Nitrogen fixation in a landrace of maize is supported by a mucilage-associated diazotrophic microbiota

Allen Van Deynze, Pablo Zamora, Pierre Marc Delaux, Cristobal Heitmann, Dhileepkumar Jayaraman, Shanmugam Rajasekar, Danielle Graham, Junko Maeda, Donald Gibson, Kevin D. Schwartz, Alison M. Berry, Srijak Bhatnagar, Guillaume Jospin, Aaron Darling, Richard Jeannotte, Javier Lopez, Bart C. Weimer, Jonathan A. Eisen, Howard Yana Shapiro, Jean Michel AnéAlan B. Bennett

Research output: Contribution to journalJournal Articlepeer-review

241 Citations (Scopus)

Abstract

Plants are associated with a complex microbiota that contributes to nutrient acquisition, plant growth, and plant defense. Nitrogen-fixing microbial associations are efficient and well characterized in legumes but are limited in cereals, including maize. We studied an indigenous landrace of maize grown in nitrogen-depleted soils in the Sierra Mixe region of Oaxaca, Mexico. This landrace is characterized by the extensive development of aerial roots that secrete a carbohydrate-rich mucilage. Analysis of the mucilage microbiota indicated that it was enriched in taxa for which many known species are diazotrophic, was enriched for homologs of genes encoding nitrogenase subunits, and harbored active nitrogenase activity as assessed by acetylene reduction and 15 N 2 incorporation assays. Field experiments in Sierra Mixe using 15 N natural abundance or 15 N-enrichment assessments over 5 years indicated that atmospheric nitrogen fixation contributed 29%–82% of the nitrogen nutrition of Sierra Mixe maize.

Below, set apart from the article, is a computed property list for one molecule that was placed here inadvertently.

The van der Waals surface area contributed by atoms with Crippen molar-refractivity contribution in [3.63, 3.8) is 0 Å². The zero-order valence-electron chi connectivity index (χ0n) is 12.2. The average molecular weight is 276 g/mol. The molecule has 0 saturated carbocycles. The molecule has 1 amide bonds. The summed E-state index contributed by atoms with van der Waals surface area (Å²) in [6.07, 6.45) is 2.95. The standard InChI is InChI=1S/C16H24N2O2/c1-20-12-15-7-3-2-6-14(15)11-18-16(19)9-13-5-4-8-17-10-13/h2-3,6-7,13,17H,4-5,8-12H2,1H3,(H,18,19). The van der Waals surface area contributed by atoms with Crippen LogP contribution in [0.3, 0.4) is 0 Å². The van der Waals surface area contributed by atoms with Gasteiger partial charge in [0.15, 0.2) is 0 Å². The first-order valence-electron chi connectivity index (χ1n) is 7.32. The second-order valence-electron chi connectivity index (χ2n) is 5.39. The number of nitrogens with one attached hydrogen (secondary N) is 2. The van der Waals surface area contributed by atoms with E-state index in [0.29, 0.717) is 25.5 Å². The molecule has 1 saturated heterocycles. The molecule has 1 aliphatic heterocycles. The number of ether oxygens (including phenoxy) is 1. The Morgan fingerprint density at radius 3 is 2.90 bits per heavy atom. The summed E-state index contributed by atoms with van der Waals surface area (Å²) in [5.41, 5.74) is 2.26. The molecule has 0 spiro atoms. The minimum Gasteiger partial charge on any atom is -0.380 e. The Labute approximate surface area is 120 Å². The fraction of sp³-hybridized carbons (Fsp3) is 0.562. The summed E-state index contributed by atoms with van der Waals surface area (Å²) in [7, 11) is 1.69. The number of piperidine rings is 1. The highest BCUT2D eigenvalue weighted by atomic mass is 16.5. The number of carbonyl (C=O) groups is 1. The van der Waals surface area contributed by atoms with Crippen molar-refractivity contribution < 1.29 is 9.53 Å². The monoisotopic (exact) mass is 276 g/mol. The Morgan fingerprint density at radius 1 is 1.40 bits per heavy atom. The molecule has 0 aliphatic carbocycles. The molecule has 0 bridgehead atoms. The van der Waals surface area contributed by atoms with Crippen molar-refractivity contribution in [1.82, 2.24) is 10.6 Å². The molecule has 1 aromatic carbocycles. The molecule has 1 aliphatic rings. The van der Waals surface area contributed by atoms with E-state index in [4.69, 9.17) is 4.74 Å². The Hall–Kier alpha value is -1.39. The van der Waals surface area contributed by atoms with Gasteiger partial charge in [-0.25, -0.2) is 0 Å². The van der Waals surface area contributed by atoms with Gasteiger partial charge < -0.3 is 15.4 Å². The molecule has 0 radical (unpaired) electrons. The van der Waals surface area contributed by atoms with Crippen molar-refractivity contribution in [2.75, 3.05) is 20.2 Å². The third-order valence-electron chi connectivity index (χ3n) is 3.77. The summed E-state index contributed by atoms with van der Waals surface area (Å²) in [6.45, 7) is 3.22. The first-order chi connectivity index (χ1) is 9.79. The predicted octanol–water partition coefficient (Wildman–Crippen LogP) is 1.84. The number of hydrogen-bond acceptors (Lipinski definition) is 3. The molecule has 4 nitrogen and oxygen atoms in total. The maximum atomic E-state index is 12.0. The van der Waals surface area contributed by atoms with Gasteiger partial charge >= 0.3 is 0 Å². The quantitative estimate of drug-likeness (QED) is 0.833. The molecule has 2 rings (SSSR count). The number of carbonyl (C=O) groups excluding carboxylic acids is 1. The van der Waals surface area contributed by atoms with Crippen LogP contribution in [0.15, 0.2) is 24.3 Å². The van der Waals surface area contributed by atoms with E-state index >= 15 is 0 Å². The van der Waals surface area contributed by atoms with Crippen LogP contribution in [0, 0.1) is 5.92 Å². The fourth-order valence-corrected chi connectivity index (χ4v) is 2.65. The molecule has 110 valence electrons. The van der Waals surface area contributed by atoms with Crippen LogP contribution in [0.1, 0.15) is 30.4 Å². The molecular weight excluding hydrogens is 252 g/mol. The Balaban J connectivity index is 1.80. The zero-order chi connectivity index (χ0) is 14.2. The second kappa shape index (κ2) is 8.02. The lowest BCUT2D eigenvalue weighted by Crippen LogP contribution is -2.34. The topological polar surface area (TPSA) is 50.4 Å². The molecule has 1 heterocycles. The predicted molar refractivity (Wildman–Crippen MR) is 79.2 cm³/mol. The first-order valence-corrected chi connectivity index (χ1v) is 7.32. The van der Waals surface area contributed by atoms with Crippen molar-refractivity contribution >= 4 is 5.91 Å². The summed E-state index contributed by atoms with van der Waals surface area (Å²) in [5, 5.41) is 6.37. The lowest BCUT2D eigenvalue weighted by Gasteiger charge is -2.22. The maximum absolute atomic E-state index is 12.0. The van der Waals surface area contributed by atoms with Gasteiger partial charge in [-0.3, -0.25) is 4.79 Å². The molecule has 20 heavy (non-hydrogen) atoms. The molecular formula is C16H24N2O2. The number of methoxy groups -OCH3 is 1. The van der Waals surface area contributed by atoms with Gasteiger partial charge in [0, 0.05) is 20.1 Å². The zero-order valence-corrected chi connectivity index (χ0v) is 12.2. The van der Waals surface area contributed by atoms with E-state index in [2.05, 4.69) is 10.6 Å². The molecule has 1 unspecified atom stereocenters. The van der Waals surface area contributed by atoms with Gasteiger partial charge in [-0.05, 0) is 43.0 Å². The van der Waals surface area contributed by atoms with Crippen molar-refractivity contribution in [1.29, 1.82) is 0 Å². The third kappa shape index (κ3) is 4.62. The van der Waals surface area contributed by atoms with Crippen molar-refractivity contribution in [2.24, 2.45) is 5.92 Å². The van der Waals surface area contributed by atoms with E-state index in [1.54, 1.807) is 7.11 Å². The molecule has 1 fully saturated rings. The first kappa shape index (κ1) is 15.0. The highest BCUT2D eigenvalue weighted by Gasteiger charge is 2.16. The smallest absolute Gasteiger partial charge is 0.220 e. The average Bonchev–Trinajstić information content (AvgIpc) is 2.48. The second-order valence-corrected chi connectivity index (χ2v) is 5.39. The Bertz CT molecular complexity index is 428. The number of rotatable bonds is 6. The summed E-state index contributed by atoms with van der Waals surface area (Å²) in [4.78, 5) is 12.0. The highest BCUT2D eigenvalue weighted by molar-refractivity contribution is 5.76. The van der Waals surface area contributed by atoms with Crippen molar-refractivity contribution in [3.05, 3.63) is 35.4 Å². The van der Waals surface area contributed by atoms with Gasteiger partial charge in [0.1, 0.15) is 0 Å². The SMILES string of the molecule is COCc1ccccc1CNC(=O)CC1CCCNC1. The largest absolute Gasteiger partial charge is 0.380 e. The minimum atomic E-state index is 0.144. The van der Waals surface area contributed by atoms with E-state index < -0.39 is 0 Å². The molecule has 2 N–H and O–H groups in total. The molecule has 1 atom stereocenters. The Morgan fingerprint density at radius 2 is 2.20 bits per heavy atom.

Original languageEnglish
Article numbere2006352
JournalPLoS Biology
Volume16
Issue number8
DOIs
Publication statusPublished - 7 Aug. 2018

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